Many European leaders called for the NSA’s surveillance activities to be discussed in parallel with trade talks opening next week in Washington. (Jock Fistick/BLOOMBERG)

European Union officials said Friday that they will discuss “data protection and privacy rights” in parallel with trade talks with the United States next week.

But Jose Manuel Barroso, head of the European Commission, the 28-nation bloc’s executive body, said that broader concerns about U.S. intelligence activities would have to be raised by member states individually because they fall under the category of national security.

European media reports that the U.S. National Security Agency bugged E.U. diplomatic offices in Washington and infiltrated its computer network have angered European officials. Many European leaders called for the NSA’s surveillance activities to be discussed in parallel with trade talks opening next week in Washington.

Lithuania, which holds the rotating E.U. presidency, said the process would start with a meeting on Monday.

“It will deal with data protection and privacy rights of E.U. citizens falling within the competence of the E.U., addressing the scope and composition of future meetings,” the presidency said in a statement.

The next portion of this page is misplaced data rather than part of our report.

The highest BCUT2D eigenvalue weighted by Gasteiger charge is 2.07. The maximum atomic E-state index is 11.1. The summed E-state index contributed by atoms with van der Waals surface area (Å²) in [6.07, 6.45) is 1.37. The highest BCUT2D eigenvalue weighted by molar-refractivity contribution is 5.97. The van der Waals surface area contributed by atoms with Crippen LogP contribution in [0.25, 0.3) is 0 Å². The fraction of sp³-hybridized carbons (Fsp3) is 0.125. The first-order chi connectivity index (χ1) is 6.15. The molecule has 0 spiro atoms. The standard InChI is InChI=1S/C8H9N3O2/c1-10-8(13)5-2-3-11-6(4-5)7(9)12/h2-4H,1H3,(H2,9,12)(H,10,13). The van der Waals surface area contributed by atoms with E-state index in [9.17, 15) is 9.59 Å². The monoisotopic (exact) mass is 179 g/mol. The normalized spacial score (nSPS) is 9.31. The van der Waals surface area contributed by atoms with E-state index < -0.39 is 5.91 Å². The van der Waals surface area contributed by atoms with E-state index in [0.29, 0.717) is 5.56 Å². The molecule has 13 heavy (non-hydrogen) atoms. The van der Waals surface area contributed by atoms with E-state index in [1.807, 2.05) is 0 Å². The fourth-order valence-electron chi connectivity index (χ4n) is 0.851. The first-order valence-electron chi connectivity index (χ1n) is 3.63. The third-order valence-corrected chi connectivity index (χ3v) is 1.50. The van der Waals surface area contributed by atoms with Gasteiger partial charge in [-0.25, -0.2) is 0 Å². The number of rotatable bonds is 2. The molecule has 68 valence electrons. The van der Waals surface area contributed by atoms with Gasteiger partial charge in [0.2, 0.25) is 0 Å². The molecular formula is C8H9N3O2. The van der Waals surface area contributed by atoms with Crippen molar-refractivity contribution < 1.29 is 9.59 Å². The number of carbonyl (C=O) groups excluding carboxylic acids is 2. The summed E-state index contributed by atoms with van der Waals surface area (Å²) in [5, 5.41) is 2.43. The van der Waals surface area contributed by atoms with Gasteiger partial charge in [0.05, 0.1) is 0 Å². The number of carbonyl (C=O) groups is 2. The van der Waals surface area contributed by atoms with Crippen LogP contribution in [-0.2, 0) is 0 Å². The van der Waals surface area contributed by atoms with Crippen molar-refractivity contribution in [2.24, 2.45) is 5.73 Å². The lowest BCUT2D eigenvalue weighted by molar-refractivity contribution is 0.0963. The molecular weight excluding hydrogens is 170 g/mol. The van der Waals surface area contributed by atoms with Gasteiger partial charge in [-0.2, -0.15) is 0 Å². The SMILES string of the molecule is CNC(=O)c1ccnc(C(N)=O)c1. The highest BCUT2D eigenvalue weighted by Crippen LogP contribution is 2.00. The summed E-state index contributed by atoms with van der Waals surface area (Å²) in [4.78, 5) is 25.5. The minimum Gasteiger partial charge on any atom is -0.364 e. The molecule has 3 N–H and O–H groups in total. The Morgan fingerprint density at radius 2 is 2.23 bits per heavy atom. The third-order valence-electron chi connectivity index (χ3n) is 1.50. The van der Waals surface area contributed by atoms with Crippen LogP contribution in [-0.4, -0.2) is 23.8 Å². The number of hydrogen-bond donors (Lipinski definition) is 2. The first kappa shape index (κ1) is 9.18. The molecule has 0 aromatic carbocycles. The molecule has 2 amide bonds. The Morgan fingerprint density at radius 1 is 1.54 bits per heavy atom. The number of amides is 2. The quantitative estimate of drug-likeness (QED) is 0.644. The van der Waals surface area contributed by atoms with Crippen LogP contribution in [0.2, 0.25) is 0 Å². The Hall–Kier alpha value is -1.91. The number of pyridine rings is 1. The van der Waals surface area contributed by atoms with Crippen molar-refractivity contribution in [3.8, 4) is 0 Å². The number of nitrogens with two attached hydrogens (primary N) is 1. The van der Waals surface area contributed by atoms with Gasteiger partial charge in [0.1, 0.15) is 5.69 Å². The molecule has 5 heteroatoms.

Barroso said that process was “very important to build and to enforce the confidence that is necessary also to pursue very ambitious agreements that we hope to conclude with the United States, namely in the field of trade and investment.”

However, he added that “intelligence matters, those that are a matter of national security, not [falling under the purview] of the European Union, will be discussed by the member states with the United States.”

The union’s commissioner for home affairs, Cecilia Malmström, suggested that two flagship information-sharing accords with the United States could be suspended because of the issue.

In a letter to Secretary of Homeland Security Janet Napolitano and Treasury Undersecretary David S. Cohen, Malmström said that “mutual trust and confidence have been seriously eroded.”

The bad blood could take a toll on the Passenger Name Record program, in which Europe provides the United States with airline passenger information, and the Terrorist Financing Tracking Program. Both accords followed the Sept. 11, 2001, terrorist attacks in the United States.